Dominican University of California
 

All Conference Presentations, Performances and Exhibits

Location

Guzman 104

Start Date

4-14-2016 6:40 PM

End Date

4-14-2016 6:55 PM

Department

Occupational Therapy

Student Type

Graduate

Faculty Mentor

Julia Wilbarger, Ph.D., OTR/L

Presentation Format

Oral Presentation

Abstract/Description

Therapeutic Listening® is a sound-based treatment developed by Sheila Frick, OTR, rooted in sensory integration (Frick & Young, 2009). In Therapeutic Listening® programs, clients listen to music that has been electronically altered (Hall & Case-Smith, 2007). Therapeutic Listening® is an intervention increasingly used by occupational therapists despite the lack of supporting evidence in current literature.

A previous thesis study attempted to determine the effectiveness of Therapeutic Listening® through the outcome measure of bilateral movement. In the previous thesis study, three assessments were used to measure bilateral coordination in typically developing children. However, the quantifiable results did not reflect the qualitative observations of the quality of movement (Ben-Haim, Debonis,Schwartz, & Smith-Schwartz, 2015). Because the quantifiable results did not reflect the qualitative results, the effectiveness of the Therapeutic Listening® on quality of movement is not appropriately represented in current research (Ben-Haim et al., 2015).

Bilateral coordination development begins in the early stages of a child’s life and provides further foundation for more complex motor skills needed to enhance participation and a child’s quality of life. The purpose of our research study is to examine the effects of Therapeutic Listening® Quickshift in improving bilateral coordination as measured by the quality of movement. To examine the effects, a measure with sufficient sensitivity will be created to detect changes in motor behavior in response to Therapeutic Listening® Quickshift.

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Apr 14th, 6:40 PM Apr 14th, 6:55 PM

The Effect of Therapeutic Listening on Bilateral Coordination

Guzman 104

Therapeutic Listening® is a sound-based treatment developed by Sheila Frick, OTR, rooted in sensory integration (Frick & Young, 2009). In Therapeutic Listening® programs, clients listen to music that has been electronically altered (Hall & Case-Smith, 2007). Therapeutic Listening® is an intervention increasingly used by occupational therapists despite the lack of supporting evidence in current literature.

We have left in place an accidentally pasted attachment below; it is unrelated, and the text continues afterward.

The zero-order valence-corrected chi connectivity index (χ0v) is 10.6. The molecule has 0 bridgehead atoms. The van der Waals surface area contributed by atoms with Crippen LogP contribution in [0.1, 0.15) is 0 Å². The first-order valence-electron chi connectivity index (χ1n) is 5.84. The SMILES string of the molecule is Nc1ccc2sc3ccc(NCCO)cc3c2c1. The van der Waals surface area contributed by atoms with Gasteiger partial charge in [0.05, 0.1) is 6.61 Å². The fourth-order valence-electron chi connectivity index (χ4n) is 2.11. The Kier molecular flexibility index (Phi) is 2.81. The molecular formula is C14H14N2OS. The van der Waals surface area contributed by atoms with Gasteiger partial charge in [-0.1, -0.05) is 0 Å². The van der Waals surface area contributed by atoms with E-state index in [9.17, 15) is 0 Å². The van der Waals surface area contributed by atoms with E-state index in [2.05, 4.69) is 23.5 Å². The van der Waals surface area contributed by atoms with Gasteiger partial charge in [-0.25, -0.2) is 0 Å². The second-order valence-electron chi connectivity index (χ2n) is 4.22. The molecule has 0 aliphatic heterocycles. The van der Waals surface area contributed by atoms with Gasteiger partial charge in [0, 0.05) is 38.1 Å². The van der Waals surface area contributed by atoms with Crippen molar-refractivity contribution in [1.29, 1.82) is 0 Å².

A previous thesis study attempted to determine the effectiveness of Therapeutic Listening® through the outcome measure of bilateral movement. In the previous thesis study, three assessments were used to measure bilateral coordination in typically developing children. However, the quantifiable results did not reflect the qualitative observations of the quality of movement (Ben-Haim, Debonis,Schwartz, & Smith-Schwartz, 2015). Because the quantifiable results did not reflect the qualitative results, the effectiveness of the Therapeutic Listening® on quality of movement is not appropriately represented in current research (Ben-Haim et al., 2015).

Bilateral coordination development begins in the early stages of a child’s life and provides further foundation for more complex motor skills needed to enhance participation and a child’s quality of life. The purpose of our research study is to examine the effects of Therapeutic Listening® Quickshift in improving bilateral coordination as measured by the quality of movement. To examine the effects, a measure with sufficient sensitivity will be created to detect changes in motor behavior in response to Therapeutic Listening® Quickshift.